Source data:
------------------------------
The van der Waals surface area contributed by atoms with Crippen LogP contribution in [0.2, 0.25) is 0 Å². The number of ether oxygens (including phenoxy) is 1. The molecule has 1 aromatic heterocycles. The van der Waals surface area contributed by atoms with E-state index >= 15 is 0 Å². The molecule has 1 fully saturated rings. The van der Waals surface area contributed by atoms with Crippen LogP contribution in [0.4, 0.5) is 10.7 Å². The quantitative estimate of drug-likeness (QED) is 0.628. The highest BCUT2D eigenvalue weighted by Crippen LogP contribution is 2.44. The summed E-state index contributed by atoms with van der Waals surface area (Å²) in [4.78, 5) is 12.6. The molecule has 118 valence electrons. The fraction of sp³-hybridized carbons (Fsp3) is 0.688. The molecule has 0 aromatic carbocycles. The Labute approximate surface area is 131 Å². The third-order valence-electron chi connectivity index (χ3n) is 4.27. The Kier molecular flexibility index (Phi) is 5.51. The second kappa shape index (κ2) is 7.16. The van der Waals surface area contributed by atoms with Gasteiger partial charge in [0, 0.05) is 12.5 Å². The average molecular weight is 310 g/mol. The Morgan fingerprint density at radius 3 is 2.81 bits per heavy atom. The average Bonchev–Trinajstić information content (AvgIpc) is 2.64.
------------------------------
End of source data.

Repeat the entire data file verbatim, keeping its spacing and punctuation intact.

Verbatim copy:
The van der Waals surface area contributed by atoms with Crippen LogP contribution in [0.2, 0.25) is 0 Å². The number of ether oxygens (including phenoxy) is 1. The molecule has 1 aromatic heterocycles. The van der Waals surface area contributed by atoms with E-state index >= 15 is 0 Å². The molecule has 1 fully saturated rings. The van der Waals surface area contributed by atoms with Crippen LogP contribution in [0.4, 0.5) is 10.7 Å². The quantitative estimate of drug-likeness (QED) is 0.628. The highest BCUT2D eigenvalue weighted by Crippen LogP contribution is 2.44. The summed E-state index contributed by atoms with van der Waals surface area (Å²) in [4.78, 5) is 12.6. The molecule has 118 valence electrons. The fraction of sp³-hybridized carbons (Fsp3) is 0.688. The molecule has 0 aromatic carbocycles. The Labute approximate surface area is 131 Å². The third-order valence-electron chi connectivity index (χ3n) is 4.27. The Kier molecular flexibility index (Phi) is 5.51. The second kappa shape index (κ2) is 7.16. The van der Waals surface area contributed by atoms with Gasteiger partial charge in [0, 0.05) is 12.5 Å². The average molecular weight is 310 g/mol. The Morgan fingerprint density at radius 3 is 2.81 bits per heavy atom. The average Bonchev–Trinajstić information content (AvgIpc) is 2.64.